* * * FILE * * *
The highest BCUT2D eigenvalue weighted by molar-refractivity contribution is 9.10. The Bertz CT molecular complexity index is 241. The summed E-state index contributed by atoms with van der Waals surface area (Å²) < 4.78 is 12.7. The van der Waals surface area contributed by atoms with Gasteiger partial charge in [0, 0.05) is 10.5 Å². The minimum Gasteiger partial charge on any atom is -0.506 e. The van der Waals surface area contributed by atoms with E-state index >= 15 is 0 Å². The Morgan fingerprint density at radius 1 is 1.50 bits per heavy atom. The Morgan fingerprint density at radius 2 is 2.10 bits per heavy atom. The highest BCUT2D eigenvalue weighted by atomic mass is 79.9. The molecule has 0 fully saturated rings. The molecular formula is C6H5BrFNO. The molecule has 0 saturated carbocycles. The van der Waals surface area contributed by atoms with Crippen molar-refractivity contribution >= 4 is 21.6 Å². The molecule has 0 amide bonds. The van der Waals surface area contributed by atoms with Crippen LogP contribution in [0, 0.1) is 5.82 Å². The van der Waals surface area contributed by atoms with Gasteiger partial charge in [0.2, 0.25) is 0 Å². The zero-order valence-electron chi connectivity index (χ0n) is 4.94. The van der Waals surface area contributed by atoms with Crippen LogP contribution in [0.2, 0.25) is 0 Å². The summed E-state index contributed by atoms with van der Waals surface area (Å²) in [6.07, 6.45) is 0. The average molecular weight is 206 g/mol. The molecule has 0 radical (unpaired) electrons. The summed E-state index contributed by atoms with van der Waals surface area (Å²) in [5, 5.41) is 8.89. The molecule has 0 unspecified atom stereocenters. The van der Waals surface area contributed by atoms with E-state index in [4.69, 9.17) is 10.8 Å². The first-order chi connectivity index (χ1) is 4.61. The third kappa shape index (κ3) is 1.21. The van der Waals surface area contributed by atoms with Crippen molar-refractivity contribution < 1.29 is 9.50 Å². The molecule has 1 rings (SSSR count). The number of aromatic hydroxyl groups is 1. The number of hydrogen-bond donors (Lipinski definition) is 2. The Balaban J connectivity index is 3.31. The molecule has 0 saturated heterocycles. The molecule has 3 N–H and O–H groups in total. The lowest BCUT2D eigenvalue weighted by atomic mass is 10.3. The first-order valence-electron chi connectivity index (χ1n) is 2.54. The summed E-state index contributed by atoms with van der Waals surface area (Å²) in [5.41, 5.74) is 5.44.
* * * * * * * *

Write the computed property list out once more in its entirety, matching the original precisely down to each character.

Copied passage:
The highest BCUT2D eigenvalue weighted by molar-refractivity contribution is 9.10. The Bertz CT molecular complexity index is 241. The summed E-state index contributed by atoms with van der Waals surface area (Å²) < 4.78 is 12.7. The van der Waals surface area contributed by atoms with Gasteiger partial charge in [0, 0.05) is 10.5 Å². The minimum Gasteiger partial charge on any atom is -0.506 e. The van der Waals surface area contributed by atoms with E-state index >= 15 is 0 Å². The Morgan fingerprint density at radius 1 is 1.50 bits per heavy atom. The Morgan fingerprint density at radius 2 is 2.10 bits per heavy atom. The highest BCUT2D eigenvalue weighted by atomic mass is 79.9. The molecule has 0 fully saturated rings. The molecular formula is C6H5BrFNO. The molecule has 0 saturated carbocycles. The van der Waals surface area contributed by atoms with Crippen molar-refractivity contribution >= 4 is 21.6 Å². The molecule has 0 amide bonds. The van der Waals surface area contributed by atoms with Crippen LogP contribution in [0, 0.1) is 5.82 Å². The van der Waals surface area contributed by atoms with Gasteiger partial charge in [0.2, 0.25) is 0 Å². The zero-order valence-electron chi connectivity index (χ0n) is 4.94. The van der Waals surface area contributed by atoms with Crippen LogP contribution in [0.2, 0.25) is 0 Å². The summed E-state index contributed by atoms with van der Waals surface area (Å²) in [6.07, 6.45) is 0. The average molecular weight is 206 g/mol. The molecule has 0 radical (unpaired) electrons. The summed E-state index contributed by atoms with van der Waals surface area (Å²) in [5, 5.41) is 8.89. The molecule has 0 unspecified atom stereocenters. The van der Waals surface area contributed by atoms with E-state index in [4.69, 9.17) is 10.8 Å². The first-order chi connectivity index (χ1) is 4.61. The third kappa shape index (κ3) is 1.21. The van der Waals surface area contributed by atoms with Crippen molar-refractivity contribution < 1.29 is 9.50 Å². The molecule has 1 rings (SSSR count). The number of aromatic hydroxyl groups is 1. The number of hydrogen-bond donors (Lipinski definition) is 2. The Balaban J connectivity index is 3.31. The molecule has 0 saturated heterocycles. The molecule has 3 N–H and O–H groups in total. The lowest BCUT2D eigenvalue weighted by atomic mass is 10.3. The first-order valence-electron chi connectivity index (χ1n) is 2.54. The summed E-state index contributed by atoms with van der Waals surface area (Å²) in [5.41, 5.74) is 5.44.